Not everyone is willing to buy—or even ride in them.
If self-driving cars were available for purchase today, the most likely buyers would be young, liberal, and Hispanic, according to a Fortune-Morning Consult poll.
The online national poll of 2,001 registered voters, which was conducted last month by Washington, D.C.-based polling firm Morning Consult, pitched questions aimed at assessing awareness and interest in self-driving cars. The poll asked consumers about how much they had seen, read, or heard about self-driving cars—and if they would ride in or buy one.
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Only 26% of all respondents said they would consider buying a self-driving car, also known as an autonomous vehicle. However, those stats change once broken down by gender, political party, ethnicity, and religion.
For instance, Hispanics are far more willing and interested in owning a car that could drive on its own, according to poll data. About 41% of Hispanic respondents said they would consider buying a self-driving car compared to just 25% of white and 29% of African American respondents.
Along political ideological lines, liberals are twice more likely to buy a self-driving car than conservatives, the poll found. When broken down by political party and gender, male Democrats are the most likely to consider buying a self-driving car, while Republican women were the least interested.
This might seem like a moot point, considering self-driving cars are available for purchase. But they are coming—and fast enough that federal regulators are scrambling to write policy guidance for states, automakers, and tech companies about when and how autonomous vehicles should be allowed on U.S. roads. The U.S. Department of Transportation and the National Highway Traffic Safety Administration have vowed to complete guidelines by July. A second public meeting to get input on the regulations is scheduled for April 27 at Stanford University.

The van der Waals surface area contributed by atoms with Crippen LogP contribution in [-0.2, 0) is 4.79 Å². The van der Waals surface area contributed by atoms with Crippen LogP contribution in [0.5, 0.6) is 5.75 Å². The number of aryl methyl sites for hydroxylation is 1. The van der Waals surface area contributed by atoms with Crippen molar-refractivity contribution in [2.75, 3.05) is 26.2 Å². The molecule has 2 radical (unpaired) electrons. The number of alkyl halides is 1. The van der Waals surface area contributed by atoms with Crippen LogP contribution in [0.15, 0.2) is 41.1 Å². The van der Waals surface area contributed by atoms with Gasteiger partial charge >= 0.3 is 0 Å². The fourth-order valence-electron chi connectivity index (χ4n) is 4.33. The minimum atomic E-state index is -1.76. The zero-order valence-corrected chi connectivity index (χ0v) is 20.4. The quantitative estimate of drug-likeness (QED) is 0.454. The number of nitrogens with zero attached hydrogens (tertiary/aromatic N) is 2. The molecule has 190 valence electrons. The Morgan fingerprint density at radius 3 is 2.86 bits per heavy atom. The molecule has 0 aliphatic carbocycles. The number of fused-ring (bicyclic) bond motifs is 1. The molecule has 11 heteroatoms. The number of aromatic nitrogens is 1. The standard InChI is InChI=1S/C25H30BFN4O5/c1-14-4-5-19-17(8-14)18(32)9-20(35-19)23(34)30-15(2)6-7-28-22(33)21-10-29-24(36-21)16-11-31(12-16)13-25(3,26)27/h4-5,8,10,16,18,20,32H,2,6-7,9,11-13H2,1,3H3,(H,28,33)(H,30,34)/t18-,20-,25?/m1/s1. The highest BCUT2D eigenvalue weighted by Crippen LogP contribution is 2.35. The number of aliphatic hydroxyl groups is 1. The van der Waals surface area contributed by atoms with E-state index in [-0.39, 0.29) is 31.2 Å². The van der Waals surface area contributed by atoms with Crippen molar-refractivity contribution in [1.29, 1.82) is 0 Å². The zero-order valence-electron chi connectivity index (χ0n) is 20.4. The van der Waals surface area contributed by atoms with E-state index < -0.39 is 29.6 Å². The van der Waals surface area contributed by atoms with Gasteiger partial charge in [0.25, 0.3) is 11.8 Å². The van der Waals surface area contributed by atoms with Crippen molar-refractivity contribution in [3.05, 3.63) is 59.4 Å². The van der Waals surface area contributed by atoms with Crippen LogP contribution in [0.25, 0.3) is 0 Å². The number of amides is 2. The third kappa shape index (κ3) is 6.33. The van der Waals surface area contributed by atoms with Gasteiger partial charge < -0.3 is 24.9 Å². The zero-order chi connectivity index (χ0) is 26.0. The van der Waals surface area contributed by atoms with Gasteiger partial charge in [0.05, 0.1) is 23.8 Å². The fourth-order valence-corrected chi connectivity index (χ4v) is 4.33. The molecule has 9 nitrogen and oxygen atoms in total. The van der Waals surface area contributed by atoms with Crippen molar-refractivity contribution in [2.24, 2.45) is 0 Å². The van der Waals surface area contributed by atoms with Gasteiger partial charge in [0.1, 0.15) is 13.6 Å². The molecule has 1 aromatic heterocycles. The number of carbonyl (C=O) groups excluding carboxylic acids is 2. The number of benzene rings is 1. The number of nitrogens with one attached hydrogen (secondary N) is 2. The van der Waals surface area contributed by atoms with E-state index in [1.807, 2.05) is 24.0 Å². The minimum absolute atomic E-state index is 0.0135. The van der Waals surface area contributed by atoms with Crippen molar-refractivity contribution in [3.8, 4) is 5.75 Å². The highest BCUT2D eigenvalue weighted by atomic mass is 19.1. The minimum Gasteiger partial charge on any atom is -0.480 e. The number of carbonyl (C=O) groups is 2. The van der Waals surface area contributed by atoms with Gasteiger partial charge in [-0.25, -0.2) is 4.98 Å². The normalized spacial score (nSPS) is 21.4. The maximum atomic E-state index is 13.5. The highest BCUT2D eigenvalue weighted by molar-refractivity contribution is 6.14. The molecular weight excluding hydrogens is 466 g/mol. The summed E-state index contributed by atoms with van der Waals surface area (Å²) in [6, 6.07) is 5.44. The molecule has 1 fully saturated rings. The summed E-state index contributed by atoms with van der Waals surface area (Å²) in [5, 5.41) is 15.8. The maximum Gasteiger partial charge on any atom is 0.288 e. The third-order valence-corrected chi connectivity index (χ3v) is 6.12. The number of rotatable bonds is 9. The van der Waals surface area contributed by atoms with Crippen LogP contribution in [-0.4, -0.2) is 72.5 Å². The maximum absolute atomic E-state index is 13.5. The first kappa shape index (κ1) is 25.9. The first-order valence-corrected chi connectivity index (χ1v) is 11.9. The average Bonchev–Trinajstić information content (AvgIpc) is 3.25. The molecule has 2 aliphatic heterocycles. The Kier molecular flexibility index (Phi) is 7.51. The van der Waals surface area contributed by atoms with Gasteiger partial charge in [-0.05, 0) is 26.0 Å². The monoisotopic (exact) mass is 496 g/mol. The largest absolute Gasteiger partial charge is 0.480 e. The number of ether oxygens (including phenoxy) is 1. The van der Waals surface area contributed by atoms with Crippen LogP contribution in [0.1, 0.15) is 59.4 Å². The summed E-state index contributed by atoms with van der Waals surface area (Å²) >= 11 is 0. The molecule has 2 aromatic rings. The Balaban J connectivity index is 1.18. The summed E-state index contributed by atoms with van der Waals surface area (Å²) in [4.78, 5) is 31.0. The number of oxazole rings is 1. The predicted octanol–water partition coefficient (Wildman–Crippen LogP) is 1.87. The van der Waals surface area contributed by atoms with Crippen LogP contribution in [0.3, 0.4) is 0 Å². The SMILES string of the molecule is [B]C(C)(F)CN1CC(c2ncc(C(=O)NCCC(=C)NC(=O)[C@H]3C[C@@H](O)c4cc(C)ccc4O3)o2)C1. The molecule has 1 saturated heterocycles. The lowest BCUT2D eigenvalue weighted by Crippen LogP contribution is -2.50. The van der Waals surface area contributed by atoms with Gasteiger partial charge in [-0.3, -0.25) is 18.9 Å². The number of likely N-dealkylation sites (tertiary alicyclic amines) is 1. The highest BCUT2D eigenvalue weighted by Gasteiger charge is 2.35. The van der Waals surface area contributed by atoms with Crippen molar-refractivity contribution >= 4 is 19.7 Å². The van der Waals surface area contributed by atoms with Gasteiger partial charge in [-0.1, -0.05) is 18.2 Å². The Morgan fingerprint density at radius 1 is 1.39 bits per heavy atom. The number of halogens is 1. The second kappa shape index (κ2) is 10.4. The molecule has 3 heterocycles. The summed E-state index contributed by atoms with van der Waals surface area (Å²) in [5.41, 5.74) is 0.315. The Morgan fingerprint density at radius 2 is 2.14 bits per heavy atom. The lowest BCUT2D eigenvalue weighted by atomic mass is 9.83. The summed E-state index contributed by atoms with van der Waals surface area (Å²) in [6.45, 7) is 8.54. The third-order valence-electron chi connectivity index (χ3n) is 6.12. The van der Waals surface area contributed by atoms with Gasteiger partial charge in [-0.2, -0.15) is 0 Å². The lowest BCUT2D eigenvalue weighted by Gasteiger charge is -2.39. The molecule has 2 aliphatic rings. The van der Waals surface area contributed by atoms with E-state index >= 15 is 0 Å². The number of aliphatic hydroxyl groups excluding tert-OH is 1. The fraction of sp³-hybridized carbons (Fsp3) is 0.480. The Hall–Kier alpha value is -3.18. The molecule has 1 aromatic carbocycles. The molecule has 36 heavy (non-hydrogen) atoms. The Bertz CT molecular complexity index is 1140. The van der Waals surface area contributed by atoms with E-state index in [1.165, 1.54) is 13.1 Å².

Automakers and tech companies are in a race to develop self-driving tech that will turn drivers into passengers. Many of these companies, including GM and Google, want to deploy fleets of self-driving cars that people can hail via an app. Others are developing vehicles that can be switched from manual to autonomous mode.
Toyota is taking another route on automated driving. The world’s largest automaker is working on autonomous driving technology that would operate silently in the background, allowing the computer (also described as a “guardian angel”) to step in and take control of the car to avoid hazards or an accident.
Ford tested a self-driving car in total darkness. Watch:
Then there’s startup comma.ai, whose founder George Hotz told Bloomberg recently that the company’s self-driving retrofit kits would be available for non-autonomous vehicles by the end of the year, whether or not there are regulations in place.
While companies are pushing forward, the general public is still warming up to the idea. The Fortune-Morning Consult poll found 34% of respondents would ride in a self-driving car. Men and young people ages 18 to 29 are more receptive to autonomous vehicles, with 40% and 44% respectively saying they would ride in one.
Hispanics are more open to riding in self-driving cars than any other ethnic group at 44%, followed by African Americans at 39%, and finally white at 33%.
Respondents with higher education degrees and earned more annual income are also more apt to ride in a self-driving car, according to poll data.